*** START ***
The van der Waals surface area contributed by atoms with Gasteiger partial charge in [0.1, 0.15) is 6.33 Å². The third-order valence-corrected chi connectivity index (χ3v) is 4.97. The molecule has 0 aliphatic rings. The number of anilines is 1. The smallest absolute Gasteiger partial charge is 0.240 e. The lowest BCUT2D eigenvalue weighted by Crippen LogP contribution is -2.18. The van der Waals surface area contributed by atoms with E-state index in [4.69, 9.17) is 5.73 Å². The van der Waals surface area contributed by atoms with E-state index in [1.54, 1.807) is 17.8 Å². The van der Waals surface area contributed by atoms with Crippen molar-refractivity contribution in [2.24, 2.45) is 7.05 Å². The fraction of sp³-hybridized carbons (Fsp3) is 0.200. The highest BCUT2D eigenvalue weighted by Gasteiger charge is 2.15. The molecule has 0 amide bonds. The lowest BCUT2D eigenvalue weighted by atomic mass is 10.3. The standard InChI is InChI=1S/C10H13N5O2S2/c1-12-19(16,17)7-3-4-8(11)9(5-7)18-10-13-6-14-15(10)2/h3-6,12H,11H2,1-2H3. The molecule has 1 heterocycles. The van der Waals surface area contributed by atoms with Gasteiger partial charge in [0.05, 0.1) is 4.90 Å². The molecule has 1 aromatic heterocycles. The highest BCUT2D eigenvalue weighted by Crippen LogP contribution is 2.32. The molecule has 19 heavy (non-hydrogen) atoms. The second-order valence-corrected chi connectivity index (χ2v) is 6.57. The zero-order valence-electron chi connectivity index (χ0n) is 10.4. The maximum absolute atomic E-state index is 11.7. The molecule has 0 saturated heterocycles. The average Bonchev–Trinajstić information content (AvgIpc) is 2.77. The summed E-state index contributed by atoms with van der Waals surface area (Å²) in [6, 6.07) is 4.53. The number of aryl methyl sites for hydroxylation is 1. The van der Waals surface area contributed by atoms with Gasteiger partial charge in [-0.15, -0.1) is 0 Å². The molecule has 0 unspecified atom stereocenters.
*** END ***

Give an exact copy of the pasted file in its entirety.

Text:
The van der Waals surface area contributed by atoms with Gasteiger partial charge in [0.1, 0.15) is 6.33 Å². The third-order valence-corrected chi connectivity index (χ3v) is 4.97. The molecule has 0 aliphatic rings. The number of anilines is 1. The smallest absolute Gasteiger partial charge is 0.240 e. The lowest BCUT2D eigenvalue weighted by Crippen LogP contribution is -2.18. The van der Waals surface area contributed by atoms with E-state index in [4.69, 9.17) is 5.73 Å². The van der Waals surface area contributed by atoms with E-state index in [1.54, 1.807) is 17.8 Å². The van der Waals surface area contributed by atoms with Crippen molar-refractivity contribution in [2.24, 2.45) is 7.05 Å². The fraction of sp³-hybridized carbons (Fsp3) is 0.200. The highest BCUT2D eigenvalue weighted by Gasteiger charge is 2.15. The molecule has 0 amide bonds. The lowest BCUT2D eigenvalue weighted by atomic mass is 10.3. The standard InChI is InChI=1S/C10H13N5O2S2/c1-12-19(16,17)7-3-4-8(11)9(5-7)18-10-13-6-14-15(10)2/h3-6,12H,11H2,1-2H3. The molecule has 1 heterocycles. The van der Waals surface area contributed by atoms with Gasteiger partial charge in [0.05, 0.1) is 4.90 Å². The molecule has 1 aromatic heterocycles. The highest BCUT2D eigenvalue weighted by Crippen LogP contribution is 2.32. The molecule has 19 heavy (non-hydrogen) atoms. The second-order valence-corrected chi connectivity index (χ2v) is 6.57. The zero-order valence-electron chi connectivity index (χ0n) is 10.4. The maximum absolute atomic E-state index is 11.7. The molecule has 0 saturated heterocycles. The average Bonchev–Trinajstić information content (AvgIpc) is 2.77. The summed E-state index contributed by atoms with van der Waals surface area (Å²) in [6, 6.07) is 4.53. The number of aryl methyl sites for hydroxylation is 1. The van der Waals surface area contributed by atoms with Gasteiger partial charge in [-0.15, -0.1) is 0 Å². The molecule has 0 unspecified atom stereocenters.